"I was worried the U.S. wouldn't let us back in," Phillips said.
During the intervening days, they coped with the inconveniences of cheap lodging in a country where more than 40% of the people live in poverty and 7% suffer from chronic under-nutrition. They shared with a team of 12 people from across South Dakota the joys of bringing a relatively inexpensive cooking tool to people for whom meal preparation can be a financial hardship. In two different communities, they built solar ovens and held classes which demonstrated how the ovens worked.
"There's a minister that signs people up in villages," Phillips explained. "They have to pay a little bit so there's a sense of ownership."
Generally, both men and women attend the workshops. The men usually help to build the solar ovens, which are designed to provide a free source of fuel. Solar radiation is directed by reflective surfaces to strike a dark surface which produces heat that is trapped by transparent window glazing, cooking a meal in two to three hours.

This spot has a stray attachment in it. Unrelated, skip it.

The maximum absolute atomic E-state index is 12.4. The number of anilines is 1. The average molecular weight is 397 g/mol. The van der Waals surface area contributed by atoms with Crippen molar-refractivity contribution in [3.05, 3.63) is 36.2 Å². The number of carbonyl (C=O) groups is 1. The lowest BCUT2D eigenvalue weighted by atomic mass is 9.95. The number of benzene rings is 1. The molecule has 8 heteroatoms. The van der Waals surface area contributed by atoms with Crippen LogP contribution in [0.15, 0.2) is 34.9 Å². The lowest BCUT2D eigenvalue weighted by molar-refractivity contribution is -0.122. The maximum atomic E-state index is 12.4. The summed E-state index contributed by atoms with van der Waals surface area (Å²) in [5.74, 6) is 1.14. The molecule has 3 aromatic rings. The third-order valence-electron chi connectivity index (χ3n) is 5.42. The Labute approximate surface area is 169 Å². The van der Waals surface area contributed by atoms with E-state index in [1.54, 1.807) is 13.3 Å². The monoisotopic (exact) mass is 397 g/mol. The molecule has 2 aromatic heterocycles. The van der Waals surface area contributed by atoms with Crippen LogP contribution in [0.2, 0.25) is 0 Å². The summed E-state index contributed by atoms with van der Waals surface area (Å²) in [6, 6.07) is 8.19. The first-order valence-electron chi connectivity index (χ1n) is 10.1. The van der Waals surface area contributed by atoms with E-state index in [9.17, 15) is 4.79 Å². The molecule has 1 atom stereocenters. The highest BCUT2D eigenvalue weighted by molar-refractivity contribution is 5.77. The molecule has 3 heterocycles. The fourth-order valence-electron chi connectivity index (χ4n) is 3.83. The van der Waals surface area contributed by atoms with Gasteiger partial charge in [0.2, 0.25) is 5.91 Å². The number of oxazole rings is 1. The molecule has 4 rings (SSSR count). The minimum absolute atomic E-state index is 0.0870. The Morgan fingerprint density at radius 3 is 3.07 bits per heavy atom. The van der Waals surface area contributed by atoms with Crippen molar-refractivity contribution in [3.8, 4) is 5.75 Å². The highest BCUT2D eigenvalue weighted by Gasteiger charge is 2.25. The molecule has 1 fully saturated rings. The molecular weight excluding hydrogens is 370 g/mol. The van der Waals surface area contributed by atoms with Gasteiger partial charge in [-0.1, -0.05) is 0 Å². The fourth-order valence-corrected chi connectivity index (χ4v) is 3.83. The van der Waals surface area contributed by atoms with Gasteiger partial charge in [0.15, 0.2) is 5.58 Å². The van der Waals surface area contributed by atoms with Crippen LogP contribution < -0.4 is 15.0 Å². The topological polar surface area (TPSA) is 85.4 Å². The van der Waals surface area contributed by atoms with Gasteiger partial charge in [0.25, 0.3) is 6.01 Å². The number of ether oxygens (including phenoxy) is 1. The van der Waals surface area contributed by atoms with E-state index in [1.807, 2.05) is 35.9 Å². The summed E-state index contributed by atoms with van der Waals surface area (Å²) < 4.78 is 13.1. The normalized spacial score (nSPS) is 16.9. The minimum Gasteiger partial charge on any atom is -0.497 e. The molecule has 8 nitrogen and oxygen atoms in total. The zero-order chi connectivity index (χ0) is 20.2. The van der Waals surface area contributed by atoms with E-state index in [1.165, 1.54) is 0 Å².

While the men are constructing the ovens that participants will take home, the women are learning how to use them by preparing the noon meal with team members.
"They don't get an oven and then go home and say, `Now, what do I do with it'?" Phillips said.
Because the meals take several hours to cook, preparation begins early. However, the range of foods that can be prepared in an oven is so diverse the meals included variety.
"We had chicken and rice and potatoes and chocolate cake -- just a wonderful meal," Phillips shared. They also made French bread at one of the workshops as well as banana bread.
While in the Dominican Republic, she heard a firsthand account of the way in which owning a solar oven can help a family. A woman who had purchased an oven when an earlier team visited the area talked about having a mere $100 with which to purchase food, propane -- which is expensive in the mountains -- and other family necessities. She put some propane in the tank because she was accustomed to using it for cooking, but also began to use her solar oven.
Later, when she again had money, she purchased propane as habit dictated and discovered she did not need to spend much.